In the first step, you’ll develop an overview of the extent of the social problem.
Demographic data and information on infrastructure will help you develop an accurate picture of the future project location. Determine how many people are in fact affected by the problem. To this end, information can primarily be found in official statistics. But be careful: Aggregated information is often only partially helpful. For example, aggregated data from a public statistics authority rarely allows conclusions to be drawn about individual city neighborhoods. Consult with other actors in the sector. Projects that have been working longer in the subject area will have valuable information about the local situation and the target group’s needs (see next section). In parallel, you can try to integrate your target groups directly into the research process. For example, you could use the citizens’ platforms that are available in metropolitan areas. In such forums, citizens discuss their own civic activity, interacting across religious and social boundaries.
YEA monitors youth unemployment rates in Germany and in regional vocational-training markets. In order to gain a better understanding of local contexts, YEA asks schools, local job centers and neighborhood youth centers to submit assessments. The analysis shows that the youth unemployment rate in the urban area being targeted is above average, and that the number of available vocational-training slots is, by contrast, comparatively low. Participants say this leads to frustration and a sense of exclusion of opportunity among the youth.
Discussions with target groups offer the advantage of allowing you to design your offerings at an early point so that they fit the local context and potential beneficiaries’ needs. This effort is worthwhile because offerings that take the wishes of the target group into account will achieve considerably greater social impact than those based purely on academic expertise.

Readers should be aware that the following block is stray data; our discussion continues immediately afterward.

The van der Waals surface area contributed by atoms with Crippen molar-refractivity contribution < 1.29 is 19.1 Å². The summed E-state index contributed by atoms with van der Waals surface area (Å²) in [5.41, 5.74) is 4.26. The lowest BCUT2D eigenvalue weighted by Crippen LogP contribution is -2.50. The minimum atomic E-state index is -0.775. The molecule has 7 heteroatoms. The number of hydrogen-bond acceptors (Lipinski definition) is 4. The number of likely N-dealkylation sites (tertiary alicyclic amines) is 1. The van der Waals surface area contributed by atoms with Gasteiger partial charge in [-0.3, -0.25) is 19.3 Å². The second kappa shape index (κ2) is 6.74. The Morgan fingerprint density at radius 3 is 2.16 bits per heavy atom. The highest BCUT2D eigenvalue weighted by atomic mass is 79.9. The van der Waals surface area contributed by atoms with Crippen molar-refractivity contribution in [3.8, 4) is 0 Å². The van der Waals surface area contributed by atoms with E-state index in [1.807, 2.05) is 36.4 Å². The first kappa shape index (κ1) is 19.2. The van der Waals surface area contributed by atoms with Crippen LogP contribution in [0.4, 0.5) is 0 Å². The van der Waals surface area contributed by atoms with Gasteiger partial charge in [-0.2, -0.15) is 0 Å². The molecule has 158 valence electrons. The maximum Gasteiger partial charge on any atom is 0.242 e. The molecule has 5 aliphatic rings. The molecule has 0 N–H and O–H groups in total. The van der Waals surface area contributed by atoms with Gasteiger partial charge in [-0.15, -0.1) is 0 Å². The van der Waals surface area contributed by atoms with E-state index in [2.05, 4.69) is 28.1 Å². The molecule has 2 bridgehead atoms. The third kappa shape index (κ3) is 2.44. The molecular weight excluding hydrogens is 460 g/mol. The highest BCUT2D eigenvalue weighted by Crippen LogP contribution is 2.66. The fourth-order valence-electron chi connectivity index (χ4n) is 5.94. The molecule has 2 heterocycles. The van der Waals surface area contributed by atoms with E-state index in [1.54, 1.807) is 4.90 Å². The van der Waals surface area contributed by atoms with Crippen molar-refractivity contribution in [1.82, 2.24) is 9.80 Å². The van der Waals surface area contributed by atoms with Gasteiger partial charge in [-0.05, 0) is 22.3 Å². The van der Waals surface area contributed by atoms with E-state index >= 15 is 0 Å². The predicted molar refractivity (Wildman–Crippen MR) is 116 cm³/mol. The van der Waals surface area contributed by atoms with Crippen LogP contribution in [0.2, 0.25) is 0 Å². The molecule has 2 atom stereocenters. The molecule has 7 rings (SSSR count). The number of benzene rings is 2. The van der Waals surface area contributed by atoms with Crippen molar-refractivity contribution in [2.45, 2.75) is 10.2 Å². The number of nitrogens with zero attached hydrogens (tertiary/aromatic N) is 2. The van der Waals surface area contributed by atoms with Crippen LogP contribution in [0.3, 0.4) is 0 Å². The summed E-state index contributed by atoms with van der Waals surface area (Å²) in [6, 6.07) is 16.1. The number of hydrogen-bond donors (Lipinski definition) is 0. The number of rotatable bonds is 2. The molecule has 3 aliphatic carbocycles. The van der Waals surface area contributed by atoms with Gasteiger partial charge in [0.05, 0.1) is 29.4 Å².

Draw data and background information from the following sources:
- Official reports on social statistics (UK) provide comparative data in the areas of social security, poverty and social exclusion.
- Social atlases include data published by large cities on social developments in individual municipal districts.
- Public statistics authorities (UK) provide data on economic, labor-market and social issues.
Additional effective research sources accessible at a reasonable cost include:
- The views of journals and various types of publications.
- Requests for information from umbrella organizations, welfare associations or other institutions that are either advocates or are themselves target groups.
- Requests for information from specialized (local) agencies that address the issue being studied.
- Discussions with other foundations active in the subject area.
- Interviews with those affected by the issue, and those involved in addressing it.
- Conversations with experts and academics.
- Discussions with representatives of funding institutions.
- Visits to conferences or other related events.
More costly alternatives include:
- Conducting your own surveys among target groups or stakeholders.
- Round tables with subject-area experts.
- Carrying out BenchmarkA reference or standard against which outputs or results can be assessed. Examples of benchmarks may include results achieved in the recent past by other comparable organizations, or simply a level of output that might be realistically anticipated under the given circumstances. benchmark analyses, evaluations, etc.